“Creativity takes courage.” ~ Henri Matisse
Henri Matisse was born on December 31, 1869 in Le Cateau-Cambrésis, France. His father, Émile, was a merchant, and his mother, Anna, worked alongside her husband in the family shop, advising customers in choosing house paints and color schemes. Anna was an accomplished painter in her own right, painting beautiful porcelain pieces (a fashionable art form of the day). Henri later claimed that he got his color sense from his mother.
In 1887, Matisse moved to Paris and began to study law, though he didn’t necessarily enjoy it, he passed the bar in 1888 and began his practice. After finishing law school, he began working as a court administrator.
However, in 1889 Henri had an appendicitis attack. While he was recovering, his mother brought him art supplies and he began to paint.
“From the moment I held the box of colors in my hands, I knew this was my life. I threw myself into it like a beast that plunges towards the thing it loves.”
He had discovered “a kind of paradise” in painting and decided to give up law to engage fully in his art. This was a disappointment to his father, but not so for his mother. In fact, she encouraged him from the beginning and advised him to not adhere to the “rules” of art, but rather listen to his own feelings.
Two years later, Matisse returned to Paris to study art. First, he studied under Bouguereau, who trained him in the fundamental, classical style of painting. But Henri felt his teacher was overly perfectionistic. So, he left him to study under Gustave Moreau, a teacher who nurtured his progressive tendencies.
Most of Matisse’s early works (still-lifes and landscapes) were dark and gloomy:
In 1897, Henri visited the painter, John Peter Russell in Brittany. It was then that he was introduced to Impressionism and Post-Impressionism, particularly, the works of Vincent van Gogh (a personal friend of Russell’s), and Henri’s style of painting completely changed.
His painting, The Dinner Table, was completed in 1897, and was displayed in the Paris Salon, but the critics were disgusted by its radical, Impressionist aspects.
In 1898 Henri married Amélie Noellie Parayre, but not before telling her, “I love you dearly, mademoiselle; but I shall always love painting more.”
The couple raised Marguerite, Henri’s young daughter by Caroline (Camille) Joblaud. And in the following two years, they had two sons, Jean and Pierre. He often used Marguerite and Amélie as his models.
At the turn of the 20th century, a new art movement began and lasted around ten years. Matisse was one of the main artists of this movement which incorporated bright, expressive, and vivid colors along with bold, distinctive brushstrokes.
When their paintings were shown at the Paris Salon in 1905, art critic Louis Vauxcelles described these artists as “Les Fauves,” which is French for “wild beasts,” and from then on, the movement was known as Fauvism.
Another art critic harshly stated, “A pot of paint has been flung in the face of the public.” And Henri Matisse was recognized as one of the main leaders of these wild beasts, or “Fauves.”
Yet Matisse remained undeterred. In fact, as the Fauvism movement declined, his artistic career continued to advance. Some of his finest masterpieces were created between 1906 and 1917:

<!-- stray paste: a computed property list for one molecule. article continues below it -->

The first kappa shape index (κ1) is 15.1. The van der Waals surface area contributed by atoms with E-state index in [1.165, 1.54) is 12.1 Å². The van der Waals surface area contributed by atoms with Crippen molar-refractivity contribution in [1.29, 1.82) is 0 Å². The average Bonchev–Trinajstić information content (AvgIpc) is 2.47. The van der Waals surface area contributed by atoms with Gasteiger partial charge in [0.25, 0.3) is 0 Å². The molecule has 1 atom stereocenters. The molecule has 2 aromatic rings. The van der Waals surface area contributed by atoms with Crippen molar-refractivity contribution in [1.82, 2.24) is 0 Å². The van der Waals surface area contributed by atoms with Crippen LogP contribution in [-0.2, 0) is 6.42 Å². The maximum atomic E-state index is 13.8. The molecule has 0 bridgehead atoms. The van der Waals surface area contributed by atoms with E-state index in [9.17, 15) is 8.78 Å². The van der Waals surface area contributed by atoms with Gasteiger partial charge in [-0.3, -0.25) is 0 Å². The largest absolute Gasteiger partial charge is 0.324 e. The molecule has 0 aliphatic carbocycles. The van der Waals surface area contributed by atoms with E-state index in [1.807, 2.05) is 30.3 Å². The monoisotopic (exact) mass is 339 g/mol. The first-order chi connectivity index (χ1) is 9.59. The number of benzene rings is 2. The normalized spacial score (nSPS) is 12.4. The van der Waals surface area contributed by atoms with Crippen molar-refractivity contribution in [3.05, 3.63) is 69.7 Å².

In 1906, Henri met Pablo Picasso. The two artists became “frenemies” – although they were lifelong friends, they were also each other’s greatest rival. Both artists frequently painted women and still life, however Matisse drew and painted from nature, whereas Picasso painted from his own imagination.
Towards the end of his life, Matisse was diagnosed with abdominal cancer. After undergoing surgery, he was left chair and bed bound, which meant he was unable to walk and stand for any length of time to paint or sculpt. This is when he developed a new time of medium: paper collage (or decoupage).
He called it “drawing with scissors.”
He would cut colorful papers, which he had painted with gouache, into all sorts of shapes and sizes, then arrange them in fun, lively compositions and glue them together onto a substrate.
At first, these pieces were small, but eventually he started creating murals on walls, using a long stick to help him reach where he needed while seated in his wheelchair.
Henri Matisse died of a heart attack on November 3, 1954, at the age of 84. He is regarded as one of the greatest artists of the 20th century. And although he was initially labeled as a “wild beast,” by the 1920s, he was recognized as a leader in the classical tradition in French painting.
His mastery of the expressive language of color and drawing, displayed in a body of work spanning over a half-century, won him recognition as a leading figure in modern art.
Want to learn more about the old masters? Check out my art course, Mixing with the Masters, Volume One.
Purchase the entire course (including six master artists) for $60:
Book Recommendations for Further Study:
Matisse the Master: A Life of Henri Matisse: The Conquest of Colour, 1909-1954Matisse and Picasso: The Story of Their Rivalry and Friendship (Icon Editions)Henri Matisse: Rooms with a ViewHenri Matisse: Meet the ArtistMatisse the King of Color (Anholt’s Artists Books for Children)The Iridescence of Birds: A Book About Henri MatisseColorful Dreamer: The Story of Artist Henri MatisseHenri Matisse (Getting to Know the World’s Greatest Artists)Twenty-Four Henri Matisse’s Paintings (Collection) for Kids
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*Linking up with my friends at iHomeschool Network for December Birthday Lessons.
Alisha Gratehouse is an artist, art instructor, minister’s wife, and homeschooling mom of three. Her days are filled with creating, painting, writing, drinking lots of tea, laughing with (and at) her family, and spontaneously bursting forth into song. Alisha is the author of several books including, A Life That Flourishes.